FORT WALTON BEACH — Teron Pitts-Bryant was the first to speak at Fort Walton Beach’s signing day Thursday.

Among other things, the Viking track athlete made a special point to thank his family, to thank his mother, who had raised him as a single parent, and his grandparents, who had stepped in to fill the role an absent father would not. His words brought Lissette Fields, the Vikings’ track coach to the verge of tears.

When John Spolski, Fort Walton Beach’s principal, took the stage in the Vikings’ auditorium, he could only marvel at the weight behind Pitts-Bryant’s words.

“It is just so refreshing to hear them talk about their faith, their family and their coaches," Spolski said. “This truly is a family business, and I think it’s evident when we have ceremonies like this.”

The theme of family persisted as each of the four athletes — all track and field or cross-country participants, who had missed the Vikings’ official signing day festivities to compete at regionals — were honored Thursday.

Pitts-Bryant will attend MidAmerican Nazarene in Olathe, Kansas, come fall, as will Kyaira Burgess, who convinced the coaches at MNU to give Pitts-Bryant a look when they reached out to her and helped to keep part of her family together. Pitts-Bryant placed third in the boys 300-meter hurdles at the Region 1-3A track meet in April. Burgess placed seventh in the girls 300-meter hurdles.

Fields said Burgess was the first person to reach out and wish her a happy Mother’s Day this past weekend.

Maia Rivera, who will attend West Alabama in Livingston, Alabama, honored her father when it was her turn to speak, calling him her “biggest cheerleader and motivator.” She placed 11th in the girls 800-meter run at the District 2-3A in April.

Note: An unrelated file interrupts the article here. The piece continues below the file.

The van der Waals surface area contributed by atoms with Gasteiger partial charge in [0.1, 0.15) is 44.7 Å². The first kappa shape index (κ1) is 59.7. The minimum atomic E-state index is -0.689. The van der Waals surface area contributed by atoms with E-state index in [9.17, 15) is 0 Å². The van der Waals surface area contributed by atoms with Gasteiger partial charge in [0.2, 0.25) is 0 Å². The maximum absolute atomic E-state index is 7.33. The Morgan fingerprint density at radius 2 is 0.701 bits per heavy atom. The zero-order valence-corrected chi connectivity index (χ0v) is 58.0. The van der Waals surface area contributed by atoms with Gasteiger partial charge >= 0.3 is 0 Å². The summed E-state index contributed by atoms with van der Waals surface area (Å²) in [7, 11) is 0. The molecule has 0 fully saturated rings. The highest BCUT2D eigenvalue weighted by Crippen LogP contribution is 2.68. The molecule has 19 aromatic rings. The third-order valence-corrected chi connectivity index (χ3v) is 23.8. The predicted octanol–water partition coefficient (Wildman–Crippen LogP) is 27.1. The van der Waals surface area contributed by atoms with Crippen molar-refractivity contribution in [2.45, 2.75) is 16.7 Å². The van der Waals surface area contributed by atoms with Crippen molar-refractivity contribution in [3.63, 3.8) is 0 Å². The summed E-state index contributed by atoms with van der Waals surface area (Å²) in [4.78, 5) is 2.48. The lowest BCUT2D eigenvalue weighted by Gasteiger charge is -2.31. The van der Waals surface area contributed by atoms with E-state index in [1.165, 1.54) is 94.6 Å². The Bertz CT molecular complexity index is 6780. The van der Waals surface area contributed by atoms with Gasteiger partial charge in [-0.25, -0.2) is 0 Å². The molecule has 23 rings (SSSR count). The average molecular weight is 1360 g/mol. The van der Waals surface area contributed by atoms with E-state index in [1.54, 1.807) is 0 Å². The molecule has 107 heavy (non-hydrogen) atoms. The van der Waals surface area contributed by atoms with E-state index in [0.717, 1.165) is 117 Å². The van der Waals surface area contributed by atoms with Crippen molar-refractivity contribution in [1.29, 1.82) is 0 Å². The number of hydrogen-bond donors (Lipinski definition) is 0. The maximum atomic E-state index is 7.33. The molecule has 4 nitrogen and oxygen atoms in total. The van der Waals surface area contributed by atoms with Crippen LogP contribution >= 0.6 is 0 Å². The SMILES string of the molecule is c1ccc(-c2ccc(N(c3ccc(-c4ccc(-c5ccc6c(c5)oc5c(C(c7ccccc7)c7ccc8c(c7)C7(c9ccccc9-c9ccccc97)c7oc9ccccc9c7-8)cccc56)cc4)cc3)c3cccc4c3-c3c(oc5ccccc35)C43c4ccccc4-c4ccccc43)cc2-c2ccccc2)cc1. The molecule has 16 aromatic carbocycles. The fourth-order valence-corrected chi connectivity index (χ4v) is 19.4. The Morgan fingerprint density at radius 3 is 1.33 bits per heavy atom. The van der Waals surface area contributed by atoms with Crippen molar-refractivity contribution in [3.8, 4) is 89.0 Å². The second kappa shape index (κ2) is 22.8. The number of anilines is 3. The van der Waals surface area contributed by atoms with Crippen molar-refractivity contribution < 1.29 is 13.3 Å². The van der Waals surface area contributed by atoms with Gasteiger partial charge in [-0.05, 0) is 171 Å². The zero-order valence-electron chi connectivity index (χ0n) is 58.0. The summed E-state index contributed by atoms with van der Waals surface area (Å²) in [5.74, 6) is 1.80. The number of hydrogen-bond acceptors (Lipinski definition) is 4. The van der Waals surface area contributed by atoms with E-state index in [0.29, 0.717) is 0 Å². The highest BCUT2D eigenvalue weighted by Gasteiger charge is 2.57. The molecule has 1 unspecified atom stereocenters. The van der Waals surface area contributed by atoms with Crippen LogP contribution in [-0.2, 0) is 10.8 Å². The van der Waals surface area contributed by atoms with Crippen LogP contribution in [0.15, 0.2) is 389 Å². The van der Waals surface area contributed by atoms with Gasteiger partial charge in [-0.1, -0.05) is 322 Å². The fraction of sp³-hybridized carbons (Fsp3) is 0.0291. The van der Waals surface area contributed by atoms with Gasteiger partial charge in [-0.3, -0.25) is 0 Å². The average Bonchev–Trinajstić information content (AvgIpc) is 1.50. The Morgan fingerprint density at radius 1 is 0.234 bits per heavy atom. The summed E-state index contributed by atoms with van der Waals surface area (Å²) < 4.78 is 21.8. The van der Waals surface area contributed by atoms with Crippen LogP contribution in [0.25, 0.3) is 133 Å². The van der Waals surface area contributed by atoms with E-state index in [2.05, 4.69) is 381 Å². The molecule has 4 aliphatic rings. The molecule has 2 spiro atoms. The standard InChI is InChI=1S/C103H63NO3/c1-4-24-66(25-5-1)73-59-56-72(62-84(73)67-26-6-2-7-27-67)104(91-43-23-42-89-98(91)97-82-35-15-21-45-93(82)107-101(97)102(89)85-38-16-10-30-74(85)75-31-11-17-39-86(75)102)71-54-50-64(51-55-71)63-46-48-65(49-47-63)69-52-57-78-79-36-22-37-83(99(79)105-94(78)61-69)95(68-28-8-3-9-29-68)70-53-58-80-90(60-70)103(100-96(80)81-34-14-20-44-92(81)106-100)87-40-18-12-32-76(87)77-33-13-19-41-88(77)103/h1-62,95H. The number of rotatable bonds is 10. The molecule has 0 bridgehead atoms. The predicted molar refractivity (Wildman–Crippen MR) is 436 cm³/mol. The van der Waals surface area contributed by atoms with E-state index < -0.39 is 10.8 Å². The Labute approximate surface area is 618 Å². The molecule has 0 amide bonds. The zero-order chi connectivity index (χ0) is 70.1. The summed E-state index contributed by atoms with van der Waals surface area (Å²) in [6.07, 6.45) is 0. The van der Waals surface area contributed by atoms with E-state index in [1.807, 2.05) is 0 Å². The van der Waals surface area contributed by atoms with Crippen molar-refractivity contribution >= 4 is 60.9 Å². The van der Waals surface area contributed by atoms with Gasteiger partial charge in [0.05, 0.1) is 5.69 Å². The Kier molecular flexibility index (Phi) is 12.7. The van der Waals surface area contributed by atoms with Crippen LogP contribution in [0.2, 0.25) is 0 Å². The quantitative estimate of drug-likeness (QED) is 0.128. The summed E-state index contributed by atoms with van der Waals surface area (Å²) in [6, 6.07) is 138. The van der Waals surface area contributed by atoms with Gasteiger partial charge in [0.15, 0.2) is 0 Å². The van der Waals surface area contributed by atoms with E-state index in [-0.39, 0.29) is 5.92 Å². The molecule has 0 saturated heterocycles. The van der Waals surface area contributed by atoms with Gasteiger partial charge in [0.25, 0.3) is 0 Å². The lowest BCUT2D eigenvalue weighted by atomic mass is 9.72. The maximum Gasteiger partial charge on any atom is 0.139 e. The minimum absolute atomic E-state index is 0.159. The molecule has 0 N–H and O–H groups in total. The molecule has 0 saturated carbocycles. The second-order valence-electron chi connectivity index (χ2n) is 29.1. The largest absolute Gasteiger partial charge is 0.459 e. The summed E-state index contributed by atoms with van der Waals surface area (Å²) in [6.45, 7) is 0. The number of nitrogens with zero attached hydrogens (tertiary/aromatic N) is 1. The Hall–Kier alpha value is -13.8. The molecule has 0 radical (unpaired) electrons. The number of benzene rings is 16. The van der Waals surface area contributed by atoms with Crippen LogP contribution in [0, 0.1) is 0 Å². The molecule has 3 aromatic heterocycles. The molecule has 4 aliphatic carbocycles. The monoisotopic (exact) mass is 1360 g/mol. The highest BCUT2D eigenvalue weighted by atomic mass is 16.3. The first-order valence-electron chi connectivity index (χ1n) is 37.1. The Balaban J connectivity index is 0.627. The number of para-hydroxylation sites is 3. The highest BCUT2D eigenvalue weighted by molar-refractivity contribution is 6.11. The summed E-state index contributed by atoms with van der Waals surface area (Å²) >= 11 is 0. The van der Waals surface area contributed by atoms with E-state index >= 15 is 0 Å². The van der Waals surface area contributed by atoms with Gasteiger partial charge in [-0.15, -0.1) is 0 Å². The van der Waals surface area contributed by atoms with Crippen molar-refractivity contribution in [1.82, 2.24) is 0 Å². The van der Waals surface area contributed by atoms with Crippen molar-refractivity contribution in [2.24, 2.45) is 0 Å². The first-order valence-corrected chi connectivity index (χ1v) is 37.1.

Rounding out the group, Jeremiah Tyler will run for Spring Hill College in Mobile, Alabama. Fields said Tyler’s teammates call him Rev, short for Reverend, because he’s always leading the team in prayer. In a way, Fields said, Tyler has acted as the head of the track team’s family. He's also a member of the the Vikings' 4x100-meter relay team that owns the school record.


Teron Pitts Bryan, MidAmerica Nazarene University

What’s going through your mind today?

It’s really exciting. It’s just a good opportunity and an experience not every high school student experiences. It’s very exciting.

Why MNU?

Well, at first I was planning on going into the military actually, but some door opened up. I talked to the coach recently and he offered me a pretty good deal, a good financial benefit for my family to pitch in some money and help me out with a scholarship.

How long ago did this development happen?

Recently. I swear I feel like I woke up and it happened cause it happened like last week he gave me the offer.

What are you most looking forward to about getting to campus in the fall?

Basically just meeting the coach, meeting my new classmates, trying to fit in and get comfortable with the school.

In your speech, you said Kyaira helped you get this opportunity?

Well, the coach contacted her first and the coach said he was looking and did she have any other good athletes at the school, so she told him about me and that’s how we got connected to the coach.

Kyaira Burgess, MidAmerica Nazarene University

What’s going through your mind today?

I’m just excited to continue track at the college level and compete.

Was it overwhelming at all?

I was nervous cause I don’t like public speaking, but I enjoyed it.

Why MNU?